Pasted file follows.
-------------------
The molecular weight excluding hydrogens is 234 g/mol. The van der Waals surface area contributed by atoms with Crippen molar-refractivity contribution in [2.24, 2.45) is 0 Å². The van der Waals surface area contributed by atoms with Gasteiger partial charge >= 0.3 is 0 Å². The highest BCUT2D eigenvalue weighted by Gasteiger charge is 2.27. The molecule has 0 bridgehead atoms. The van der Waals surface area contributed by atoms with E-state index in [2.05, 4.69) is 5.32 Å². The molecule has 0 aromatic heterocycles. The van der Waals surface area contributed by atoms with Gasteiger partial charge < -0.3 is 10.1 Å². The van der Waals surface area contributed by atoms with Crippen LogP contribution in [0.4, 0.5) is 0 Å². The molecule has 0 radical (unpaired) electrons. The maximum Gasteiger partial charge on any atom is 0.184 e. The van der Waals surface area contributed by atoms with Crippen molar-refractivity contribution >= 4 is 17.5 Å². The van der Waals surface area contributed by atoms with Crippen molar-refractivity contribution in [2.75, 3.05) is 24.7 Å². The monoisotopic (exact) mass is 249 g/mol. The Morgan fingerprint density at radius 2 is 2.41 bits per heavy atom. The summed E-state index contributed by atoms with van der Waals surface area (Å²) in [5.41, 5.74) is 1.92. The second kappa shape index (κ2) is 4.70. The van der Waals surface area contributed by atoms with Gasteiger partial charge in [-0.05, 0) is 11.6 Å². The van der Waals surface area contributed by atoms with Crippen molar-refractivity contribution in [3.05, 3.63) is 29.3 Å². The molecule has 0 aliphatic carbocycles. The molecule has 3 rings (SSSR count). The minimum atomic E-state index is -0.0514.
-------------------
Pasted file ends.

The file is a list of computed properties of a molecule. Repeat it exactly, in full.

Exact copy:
The molecular weight excluding hydrogens is 234 g/mol. The van der Waals surface area contributed by atoms with Crippen molar-refractivity contribution in [2.24, 2.45) is 0 Å². The van der Waals surface area contributed by atoms with Gasteiger partial charge >= 0.3 is 0 Å². The highest BCUT2D eigenvalue weighted by Gasteiger charge is 2.27. The molecule has 0 bridgehead atoms. The van der Waals surface area contributed by atoms with E-state index in [2.05, 4.69) is 5.32 Å². The molecule has 0 aromatic heterocycles. The van der Waals surface area contributed by atoms with Gasteiger partial charge < -0.3 is 10.1 Å². The van der Waals surface area contributed by atoms with Crippen LogP contribution in [0.4, 0.5) is 0 Å². The molecule has 0 radical (unpaired) electrons. The maximum Gasteiger partial charge on any atom is 0.184 e. The van der Waals surface area contributed by atoms with Crippen molar-refractivity contribution >= 4 is 17.5 Å². The van der Waals surface area contributed by atoms with Crippen molar-refractivity contribution in [2.75, 3.05) is 24.7 Å². The monoisotopic (exact) mass is 249 g/mol. The Morgan fingerprint density at radius 2 is 2.41 bits per heavy atom. The summed E-state index contributed by atoms with van der Waals surface area (Å²) in [5.41, 5.74) is 1.92. The second kappa shape index (κ2) is 4.70. The van der Waals surface area contributed by atoms with Gasteiger partial charge in [-0.05, 0) is 11.6 Å². The van der Waals surface area contributed by atoms with Crippen molar-refractivity contribution in [3.05, 3.63) is 29.3 Å². The molecule has 0 aliphatic carbocycles. The molecule has 3 rings (SSSR count). The minimum atomic E-state index is -0.0514.